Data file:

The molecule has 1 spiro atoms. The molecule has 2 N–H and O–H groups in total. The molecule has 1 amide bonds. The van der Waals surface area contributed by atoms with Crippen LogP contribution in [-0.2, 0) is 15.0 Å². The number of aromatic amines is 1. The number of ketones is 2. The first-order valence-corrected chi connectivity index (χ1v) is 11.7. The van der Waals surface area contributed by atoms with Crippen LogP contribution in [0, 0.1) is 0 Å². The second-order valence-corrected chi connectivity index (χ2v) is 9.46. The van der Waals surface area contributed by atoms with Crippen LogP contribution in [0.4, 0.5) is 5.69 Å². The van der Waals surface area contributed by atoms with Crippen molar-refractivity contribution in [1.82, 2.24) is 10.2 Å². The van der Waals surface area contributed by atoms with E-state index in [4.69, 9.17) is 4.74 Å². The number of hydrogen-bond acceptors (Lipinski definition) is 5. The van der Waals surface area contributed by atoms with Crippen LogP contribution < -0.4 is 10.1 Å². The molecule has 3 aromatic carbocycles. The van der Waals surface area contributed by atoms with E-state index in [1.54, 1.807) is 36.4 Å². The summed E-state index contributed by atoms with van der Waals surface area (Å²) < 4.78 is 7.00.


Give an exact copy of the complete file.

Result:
The molecule has 1 spiro atoms. The molecule has 2 N–H and O–H groups in total. The molecule has 1 amide bonds. The van der Waals surface area contributed by atoms with Crippen LogP contribution in [-0.2, 0) is 15.0 Å². The number of aromatic amines is 1. The number of ketones is 2. The first-order valence-corrected chi connectivity index (χ1v) is 11.7. The van der Waals surface area contributed by atoms with Crippen LogP contribution in [0, 0.1) is 0 Å². The second-order valence-corrected chi connectivity index (χ2v) is 9.46. The van der Waals surface area contributed by atoms with Crippen LogP contribution in [0.4, 0.5) is 5.69 Å². The van der Waals surface area contributed by atoms with Crippen molar-refractivity contribution in [1.82, 2.24) is 10.2 Å². The van der Waals surface area contributed by atoms with E-state index in [4.69, 9.17) is 4.74 Å². The number of hydrogen-bond acceptors (Lipinski definition) is 5. The van der Waals surface area contributed by atoms with Crippen LogP contribution < -0.4 is 10.1 Å². The molecule has 3 aromatic carbocycles. The van der Waals surface area contributed by atoms with E-state index in [1.54, 1.807) is 36.4 Å². The summed E-state index contributed by atoms with van der Waals surface area (Å²) < 4.78 is 7.00.